Why so many new apartment buildings look like Holiday Inns

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This week’s newspaper looked me straight in the eye and told me I couldn’t afford to buy a house here.

What was not shade. This is actually a real fact for many Portlanders like me. The people who fled the overpriced, overcrowded subways to rent affordable homes here, then watched Portland settle rigidly on a path to becoming an overcrowded, overpriced subway.

Cities grow and evolve, much like living, breathing entities. We would be foolish to try to hold back progress. But we’re also foolish to look the other way as tent cities surround vacant buildings, and projects that could become safety nets to protect both historic Portland and its marginalized residents are tangled in bureaucracy.

Much of this week’s cover pack reminded me of Terry Pratchett’s startup analogy socio-economic injustice of his work men-at-arms. “A man who could afford fifty dollars,” Pratchett wrote, “had a pair of boots that would still keep his feet dry ten years from now, while the poor man who could only afford cheap boots would have spent a hundred dollars on boots at the same time and would still have wet feet.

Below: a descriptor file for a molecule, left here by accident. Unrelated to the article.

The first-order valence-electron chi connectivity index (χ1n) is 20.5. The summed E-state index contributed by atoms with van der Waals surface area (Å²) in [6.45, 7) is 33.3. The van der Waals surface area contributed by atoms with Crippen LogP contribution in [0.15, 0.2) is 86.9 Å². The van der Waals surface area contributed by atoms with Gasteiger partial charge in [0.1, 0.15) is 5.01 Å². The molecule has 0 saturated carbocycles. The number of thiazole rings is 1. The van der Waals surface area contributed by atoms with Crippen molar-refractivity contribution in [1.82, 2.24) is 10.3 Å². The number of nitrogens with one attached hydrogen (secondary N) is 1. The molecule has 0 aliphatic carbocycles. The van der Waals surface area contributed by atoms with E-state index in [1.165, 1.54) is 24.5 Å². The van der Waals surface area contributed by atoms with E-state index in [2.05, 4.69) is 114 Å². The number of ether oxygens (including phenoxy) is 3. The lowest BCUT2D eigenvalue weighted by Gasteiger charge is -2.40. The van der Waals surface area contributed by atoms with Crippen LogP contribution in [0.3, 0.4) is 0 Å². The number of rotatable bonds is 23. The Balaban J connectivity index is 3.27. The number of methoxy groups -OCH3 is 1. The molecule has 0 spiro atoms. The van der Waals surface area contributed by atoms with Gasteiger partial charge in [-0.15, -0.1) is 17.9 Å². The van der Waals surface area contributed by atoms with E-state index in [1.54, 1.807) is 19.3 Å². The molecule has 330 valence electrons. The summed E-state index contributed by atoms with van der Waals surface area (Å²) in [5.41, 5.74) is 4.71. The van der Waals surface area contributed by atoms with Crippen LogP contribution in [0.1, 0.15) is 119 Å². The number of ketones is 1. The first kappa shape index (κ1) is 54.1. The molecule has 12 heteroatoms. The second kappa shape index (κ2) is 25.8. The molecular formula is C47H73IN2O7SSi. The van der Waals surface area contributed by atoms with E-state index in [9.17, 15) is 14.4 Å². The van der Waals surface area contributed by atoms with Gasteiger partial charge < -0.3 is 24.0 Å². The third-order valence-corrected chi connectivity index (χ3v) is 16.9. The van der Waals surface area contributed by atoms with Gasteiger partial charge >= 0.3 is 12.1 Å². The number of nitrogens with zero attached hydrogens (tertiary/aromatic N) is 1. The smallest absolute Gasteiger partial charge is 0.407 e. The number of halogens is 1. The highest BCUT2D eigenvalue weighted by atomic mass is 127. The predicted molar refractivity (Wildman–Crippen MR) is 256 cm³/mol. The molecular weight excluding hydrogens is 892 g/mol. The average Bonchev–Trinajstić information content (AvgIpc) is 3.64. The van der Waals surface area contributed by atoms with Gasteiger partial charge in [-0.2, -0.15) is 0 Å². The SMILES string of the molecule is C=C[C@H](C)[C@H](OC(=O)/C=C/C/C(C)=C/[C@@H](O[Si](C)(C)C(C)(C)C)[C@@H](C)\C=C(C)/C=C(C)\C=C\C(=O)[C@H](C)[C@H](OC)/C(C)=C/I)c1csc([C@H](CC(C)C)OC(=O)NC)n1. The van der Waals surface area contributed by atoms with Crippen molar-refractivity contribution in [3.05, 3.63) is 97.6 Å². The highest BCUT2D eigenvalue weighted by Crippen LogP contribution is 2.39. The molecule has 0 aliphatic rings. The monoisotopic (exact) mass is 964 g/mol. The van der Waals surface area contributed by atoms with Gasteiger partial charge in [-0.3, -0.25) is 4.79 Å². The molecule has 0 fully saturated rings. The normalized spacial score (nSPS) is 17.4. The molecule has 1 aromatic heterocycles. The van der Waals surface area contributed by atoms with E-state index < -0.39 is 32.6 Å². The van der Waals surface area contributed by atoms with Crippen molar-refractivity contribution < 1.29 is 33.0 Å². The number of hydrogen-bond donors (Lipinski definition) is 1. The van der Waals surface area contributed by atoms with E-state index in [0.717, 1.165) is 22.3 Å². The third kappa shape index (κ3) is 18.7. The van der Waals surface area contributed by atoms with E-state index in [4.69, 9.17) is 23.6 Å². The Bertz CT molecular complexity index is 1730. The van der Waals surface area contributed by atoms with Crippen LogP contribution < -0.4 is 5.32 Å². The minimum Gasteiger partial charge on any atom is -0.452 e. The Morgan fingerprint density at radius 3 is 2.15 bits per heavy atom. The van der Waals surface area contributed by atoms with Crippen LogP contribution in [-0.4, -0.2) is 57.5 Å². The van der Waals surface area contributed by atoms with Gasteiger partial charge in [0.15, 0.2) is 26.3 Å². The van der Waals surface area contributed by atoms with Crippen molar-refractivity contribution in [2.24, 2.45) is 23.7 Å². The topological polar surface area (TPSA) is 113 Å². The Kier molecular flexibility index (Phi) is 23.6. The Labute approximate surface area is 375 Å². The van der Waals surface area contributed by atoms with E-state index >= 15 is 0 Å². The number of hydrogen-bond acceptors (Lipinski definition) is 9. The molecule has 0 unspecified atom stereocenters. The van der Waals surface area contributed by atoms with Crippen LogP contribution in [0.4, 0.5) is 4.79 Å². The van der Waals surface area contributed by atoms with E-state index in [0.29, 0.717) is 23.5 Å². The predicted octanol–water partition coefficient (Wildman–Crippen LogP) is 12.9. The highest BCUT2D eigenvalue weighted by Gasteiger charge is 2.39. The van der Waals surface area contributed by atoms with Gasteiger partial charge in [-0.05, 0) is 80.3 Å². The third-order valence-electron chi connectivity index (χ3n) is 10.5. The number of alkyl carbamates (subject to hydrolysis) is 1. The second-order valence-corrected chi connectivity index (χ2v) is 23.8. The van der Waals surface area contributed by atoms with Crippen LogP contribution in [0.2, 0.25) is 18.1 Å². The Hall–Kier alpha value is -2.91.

Many of us are here with wet feet, and it feels like the communities that wear nice boots are very busy theorizing why instead of just giving someone a pair of boots.

This week Dive podcast, my guest is Michael Andersen, senior researcher for regional sustainability think tank Sightline Institute. In today’s episode, Michael and I comb through his contribution to Willamette WeekThe cover story of, which takes a critical look at Portland’s housing crisis, the classism and racism it stems from, and some potential solutions to what might seem like intractable problems.

He also explains why the same rules that make apartment buildings more expensive also make them look so much like a Holiday Inn Express.

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